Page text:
Do you ever wonder why you home is constantly cluttered? Shoes strewn here, a pile of clothes there, video games everywhere? You’ve spent plenty of money on organizing gadgets and storage bins, and still, no matter how hard you try, you just can’t seem to stay ahead of it. It’s physically exhausting, and you’re tired of trying without results.
You may be fully schooled on each organizing step and how it plays off the previous one in the process. But, did you know that the battle over clutter begins in your mind? Recognizing the psychological motivators that cause clutter is the first step in controlling it.
One of the most powerful factors driving us to collect clutter is our consumer-driven culture. We live in a country where we are constantly bombarded with advertisements for things we must have, need, or can’t live without. Great ads send us rushing out the door to pick up the latest gadget, grab multiple products at great sale prices, and buy things that guarantee to make us better than we were without them.
Frequently though, instead of delivering on the promise to improve our lives, we trade our hard-earned dollars on stuff that collects in our closets and countertops. Recognize that you are mentally bombarded with this “Buy Now, Buy More” consumerism every moment of your waking hours. Combat its powerful force with conscious consumerism -- knowing exactly what you want and need, and purchasing only those items that suit your lifestyle.
In addition to motiving us, our consumer-driven culture has made it convenient for us to buy. Shopping is now one of our most popular recreational activity
in our country. And, chances are that if you are out looking, you’re putting yourself in a position to buy. If you notice items in your home that you don’t use, or have never worn, evaluate the amount of time you spend at the mall, or surfing on-line, and cut down on your browsing/shopping time.
Most of us, or people we know, have experienced shortages at one time or another. Clutter can be caused by saving resources for such times. Only thing is, you never know what form, and when this shortage may occur. Saving miscellaneous items that you once did without is no guarantee that they will satisfy the needs you will have in the future. Buy what you need now, and save your money (and your storage space) for what you need later.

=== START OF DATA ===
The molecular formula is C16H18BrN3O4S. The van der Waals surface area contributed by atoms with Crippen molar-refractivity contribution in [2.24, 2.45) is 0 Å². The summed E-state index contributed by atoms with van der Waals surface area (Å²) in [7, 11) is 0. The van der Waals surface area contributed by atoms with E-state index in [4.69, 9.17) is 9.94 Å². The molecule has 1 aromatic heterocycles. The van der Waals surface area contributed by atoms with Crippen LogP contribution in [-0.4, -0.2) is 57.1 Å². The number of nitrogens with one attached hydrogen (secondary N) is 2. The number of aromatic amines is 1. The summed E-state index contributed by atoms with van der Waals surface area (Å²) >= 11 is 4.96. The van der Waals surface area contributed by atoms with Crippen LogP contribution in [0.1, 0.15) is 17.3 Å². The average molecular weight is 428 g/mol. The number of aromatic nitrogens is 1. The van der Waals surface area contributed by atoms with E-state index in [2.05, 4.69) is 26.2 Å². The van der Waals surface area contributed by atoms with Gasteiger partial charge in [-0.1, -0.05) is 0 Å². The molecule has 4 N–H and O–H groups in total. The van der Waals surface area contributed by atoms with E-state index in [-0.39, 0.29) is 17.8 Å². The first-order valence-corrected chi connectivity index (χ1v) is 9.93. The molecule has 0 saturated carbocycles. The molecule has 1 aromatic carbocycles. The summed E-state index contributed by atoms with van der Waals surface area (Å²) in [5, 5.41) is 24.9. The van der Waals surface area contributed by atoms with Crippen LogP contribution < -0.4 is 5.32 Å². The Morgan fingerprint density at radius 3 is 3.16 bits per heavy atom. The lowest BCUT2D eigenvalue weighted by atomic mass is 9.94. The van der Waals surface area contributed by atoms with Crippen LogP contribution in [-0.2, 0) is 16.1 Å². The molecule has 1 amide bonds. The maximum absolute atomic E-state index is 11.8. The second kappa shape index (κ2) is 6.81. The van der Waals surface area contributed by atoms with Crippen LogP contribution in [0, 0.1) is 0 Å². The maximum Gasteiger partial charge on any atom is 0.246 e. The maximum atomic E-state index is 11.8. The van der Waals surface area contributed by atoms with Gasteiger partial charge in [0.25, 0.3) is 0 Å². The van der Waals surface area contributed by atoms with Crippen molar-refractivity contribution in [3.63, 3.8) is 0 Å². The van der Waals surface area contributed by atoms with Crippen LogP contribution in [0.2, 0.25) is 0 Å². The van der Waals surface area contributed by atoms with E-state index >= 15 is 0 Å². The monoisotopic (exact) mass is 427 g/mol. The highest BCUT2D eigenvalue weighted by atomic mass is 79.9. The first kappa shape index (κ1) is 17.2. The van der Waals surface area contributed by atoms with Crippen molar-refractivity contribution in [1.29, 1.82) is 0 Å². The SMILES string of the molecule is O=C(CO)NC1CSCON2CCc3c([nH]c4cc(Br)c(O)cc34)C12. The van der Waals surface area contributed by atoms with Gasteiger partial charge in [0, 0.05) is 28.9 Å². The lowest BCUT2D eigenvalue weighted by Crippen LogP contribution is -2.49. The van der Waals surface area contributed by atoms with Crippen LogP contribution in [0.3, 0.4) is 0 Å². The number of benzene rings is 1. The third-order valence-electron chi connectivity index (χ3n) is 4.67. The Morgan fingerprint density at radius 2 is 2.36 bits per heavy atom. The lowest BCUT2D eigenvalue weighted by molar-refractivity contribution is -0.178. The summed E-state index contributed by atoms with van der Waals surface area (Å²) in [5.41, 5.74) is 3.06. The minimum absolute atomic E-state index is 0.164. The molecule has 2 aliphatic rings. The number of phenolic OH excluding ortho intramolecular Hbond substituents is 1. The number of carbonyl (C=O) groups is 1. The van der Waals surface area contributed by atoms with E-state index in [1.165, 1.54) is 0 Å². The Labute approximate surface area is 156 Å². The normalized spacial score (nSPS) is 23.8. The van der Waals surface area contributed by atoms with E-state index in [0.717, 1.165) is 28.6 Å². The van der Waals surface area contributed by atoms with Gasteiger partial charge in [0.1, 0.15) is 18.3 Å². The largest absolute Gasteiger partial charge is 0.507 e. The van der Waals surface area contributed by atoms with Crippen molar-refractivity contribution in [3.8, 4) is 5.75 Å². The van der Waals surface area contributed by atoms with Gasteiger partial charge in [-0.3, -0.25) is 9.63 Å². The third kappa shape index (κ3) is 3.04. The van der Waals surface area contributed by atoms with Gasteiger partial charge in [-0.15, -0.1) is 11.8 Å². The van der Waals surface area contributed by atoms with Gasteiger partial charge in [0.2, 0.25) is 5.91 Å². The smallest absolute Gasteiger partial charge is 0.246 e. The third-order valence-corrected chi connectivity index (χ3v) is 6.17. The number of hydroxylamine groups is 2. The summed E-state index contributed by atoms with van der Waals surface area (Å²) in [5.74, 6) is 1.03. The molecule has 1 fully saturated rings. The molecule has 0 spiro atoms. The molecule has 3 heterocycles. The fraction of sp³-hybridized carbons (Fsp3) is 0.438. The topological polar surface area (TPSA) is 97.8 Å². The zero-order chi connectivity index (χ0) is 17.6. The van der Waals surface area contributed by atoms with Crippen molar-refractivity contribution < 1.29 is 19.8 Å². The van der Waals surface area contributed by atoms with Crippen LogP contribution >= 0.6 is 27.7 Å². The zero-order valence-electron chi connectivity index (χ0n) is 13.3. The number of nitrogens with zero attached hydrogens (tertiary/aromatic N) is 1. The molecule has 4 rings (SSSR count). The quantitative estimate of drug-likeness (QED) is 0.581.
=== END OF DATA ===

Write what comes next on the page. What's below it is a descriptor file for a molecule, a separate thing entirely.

Conversely, we tend to save items that remind of us times of great prosperity and/or happiness. Trinkets from favorite vacation spots, school, work and social event memorabilia
can clutter shelves and cabinets faster than rabbits can multiply -- and can be just as overwhelming. Ask yourself if these items are worth the space that they are consuming and take action. Take a photo of yourself with the item and save it instead of the object itself.
Recovering from the loss
of a dear friend or relative can be a cause of clutter in our home. The desire to remember and remain close to these special people may cause us to hold on to their possessions as a way to keep their presence in our lives. Frame a special photograph of the person and place it where you will see it regularly. This will outweigh any need to keep their things, things that may not fit your style or space.
Of all the psychological factors that contribute to clutter, the greatest motivator is emptiness
. It’s difficult to address feelings of lack that we carry inside of us. The easiest and quickest way to fill these up is by filling the spaces around us. Products that promise that they will make us more attractive to a mate, bring us greater prosperity, or even help us be more organized can all end up piled high around our living spaces, while the emptiness that they failed to fill remains. It takes time to identify the source of emptiness, and to address it appropriately. Do this and you will eliminate the lack, and the clutter.
It’s important to recognize which of these psychological motivators are at work in you. It could be that your decisions to keep or let go of things are influenced by one or all of these factors. Clutter in your home occurred over time, not over-night. You will be better equipped to proactively address it by identifying its root causes. Clutter control truly is mind over matter. Start practicing it today!